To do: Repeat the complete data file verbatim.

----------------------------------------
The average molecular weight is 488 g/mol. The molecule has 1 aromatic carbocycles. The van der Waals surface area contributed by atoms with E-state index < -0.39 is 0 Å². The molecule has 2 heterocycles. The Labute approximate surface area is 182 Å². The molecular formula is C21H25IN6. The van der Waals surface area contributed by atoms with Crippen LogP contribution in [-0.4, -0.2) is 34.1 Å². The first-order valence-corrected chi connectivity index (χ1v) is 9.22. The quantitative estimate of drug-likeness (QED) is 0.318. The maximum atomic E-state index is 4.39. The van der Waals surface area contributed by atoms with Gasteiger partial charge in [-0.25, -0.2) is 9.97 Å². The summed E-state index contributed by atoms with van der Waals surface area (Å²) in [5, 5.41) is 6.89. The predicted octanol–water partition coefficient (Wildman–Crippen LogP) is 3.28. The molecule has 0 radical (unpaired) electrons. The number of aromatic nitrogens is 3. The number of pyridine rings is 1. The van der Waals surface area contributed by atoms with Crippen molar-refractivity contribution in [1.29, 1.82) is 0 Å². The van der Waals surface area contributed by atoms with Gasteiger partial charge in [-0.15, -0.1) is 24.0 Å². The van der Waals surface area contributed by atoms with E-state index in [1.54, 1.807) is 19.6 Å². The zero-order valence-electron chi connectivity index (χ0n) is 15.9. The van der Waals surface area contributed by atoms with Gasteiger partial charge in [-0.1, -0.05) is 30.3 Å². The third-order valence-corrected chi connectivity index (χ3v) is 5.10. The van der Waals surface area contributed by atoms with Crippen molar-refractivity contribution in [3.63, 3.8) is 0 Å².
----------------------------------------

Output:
The average molecular weight is 488 g/mol. The molecule has 1 aromatic carbocycles. The van der Waals surface area contributed by atoms with E-state index < -0.39 is 0 Å². The molecule has 2 heterocycles. The Labute approximate surface area is 182 Å². The molecular formula is C21H25IN6. The van der Waals surface area contributed by atoms with Crippen LogP contribution in [-0.4, -0.2) is 34.1 Å². The first-order valence-corrected chi connectivity index (χ1v) is 9.22. The quantitative estimate of drug-likeness (QED) is 0.318. The maximum atomic E-state index is 4.39. The van der Waals surface area contributed by atoms with Gasteiger partial charge in [-0.25, -0.2) is 9.97 Å². The summed E-state index contributed by atoms with van der Waals surface area (Å²) in [5, 5.41) is 6.89. The predicted octanol–water partition coefficient (Wildman–Crippen LogP) is 3.28. The molecule has 0 radical (unpaired) electrons. The number of aromatic nitrogens is 3. The number of pyridine rings is 1. The van der Waals surface area contributed by atoms with Crippen molar-refractivity contribution in [1.29, 1.82) is 0 Å². The van der Waals surface area contributed by atoms with Gasteiger partial charge in [-0.15, -0.1) is 24.0 Å². The van der Waals surface area contributed by atoms with E-state index in [1.54, 1.807) is 19.6 Å². The zero-order valence-electron chi connectivity index (χ0n) is 15.9. The van der Waals surface area contributed by atoms with Gasteiger partial charge in [-0.1, -0.05) is 30.3 Å². The third-order valence-corrected chi connectivity index (χ3v) is 5.10. The van der Waals surface area contributed by atoms with Crippen molar-refractivity contribution in [3.63, 3.8) is 0 Å².